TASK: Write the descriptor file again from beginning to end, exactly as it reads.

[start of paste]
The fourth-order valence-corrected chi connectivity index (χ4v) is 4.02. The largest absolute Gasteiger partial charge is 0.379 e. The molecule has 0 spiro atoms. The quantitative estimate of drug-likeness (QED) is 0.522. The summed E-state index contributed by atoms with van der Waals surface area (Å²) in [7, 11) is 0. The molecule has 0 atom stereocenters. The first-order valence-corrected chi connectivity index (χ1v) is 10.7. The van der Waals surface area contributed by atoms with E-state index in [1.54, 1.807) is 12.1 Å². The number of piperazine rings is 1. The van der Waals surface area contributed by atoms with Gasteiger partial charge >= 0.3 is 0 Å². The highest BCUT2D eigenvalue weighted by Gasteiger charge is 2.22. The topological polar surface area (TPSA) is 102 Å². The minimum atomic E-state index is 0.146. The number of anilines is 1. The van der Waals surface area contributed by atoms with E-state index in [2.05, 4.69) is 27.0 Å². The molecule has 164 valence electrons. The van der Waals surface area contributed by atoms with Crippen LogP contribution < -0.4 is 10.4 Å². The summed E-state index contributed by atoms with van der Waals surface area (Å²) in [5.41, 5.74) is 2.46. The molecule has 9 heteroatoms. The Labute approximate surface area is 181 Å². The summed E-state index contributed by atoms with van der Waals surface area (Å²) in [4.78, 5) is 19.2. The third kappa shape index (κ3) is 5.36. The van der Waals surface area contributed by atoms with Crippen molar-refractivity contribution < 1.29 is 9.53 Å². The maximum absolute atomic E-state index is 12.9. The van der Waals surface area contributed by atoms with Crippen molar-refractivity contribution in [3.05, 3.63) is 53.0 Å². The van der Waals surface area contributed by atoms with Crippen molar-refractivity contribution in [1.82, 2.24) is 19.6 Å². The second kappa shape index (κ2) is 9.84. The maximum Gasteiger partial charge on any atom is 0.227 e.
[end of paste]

The fourth-order valence-corrected chi connectivity index (χ4v) is 4.02. The largest absolute Gasteiger partial charge is 0.379 e. The molecule has 0 spiro atoms. The quantitative estimate of drug-likeness (QED) is 0.522. The summed E-state index contributed by atoms with van der Waals surface area (Å²) in [7, 11) is 0. The molecule has 0 atom stereocenters. The first-order valence-corrected chi connectivity index (χ1v) is 10.7. The van der Waals surface area contributed by atoms with E-state index in [1.54, 1.807) is 12.1 Å². The number of piperazine rings is 1. The van der Waals surface area contributed by atoms with Gasteiger partial charge >= 0.3 is 0 Å². The highest BCUT2D eigenvalue weighted by Gasteiger charge is 2.22. The topological polar surface area (TPSA) is 102 Å². The minimum atomic E-state index is 0.146. The number of anilines is 1. The van der Waals surface area contributed by atoms with E-state index in [2.05, 4.69) is 27.0 Å². The molecule has 164 valence electrons. The van der Waals surface area contributed by atoms with Crippen LogP contribution < -0.4 is 10.4 Å². The summed E-state index contributed by atoms with van der Waals surface area (Å²) in [5.41, 5.74) is 2.46. The molecule has 9 heteroatoms. The Labute approximate surface area is 181 Å². The summed E-state index contributed by atoms with van der Waals surface area (Å²) in [4.78, 5) is 19.2. The third kappa shape index (κ3) is 5.36. The van der Waals surface area contributed by atoms with Crippen molar-refractivity contribution < 1.29 is 9.53 Å². The maximum absolute atomic E-state index is 12.9. The van der Waals surface area contributed by atoms with Crippen molar-refractivity contribution in [3.05, 3.63) is 53.0 Å². The van der Waals surface area contributed by atoms with Crippen molar-refractivity contribution in [1.82, 2.24) is 19.6 Å². The second kappa shape index (κ2) is 9.84. The maximum Gasteiger partial charge on any atom is 0.227 e.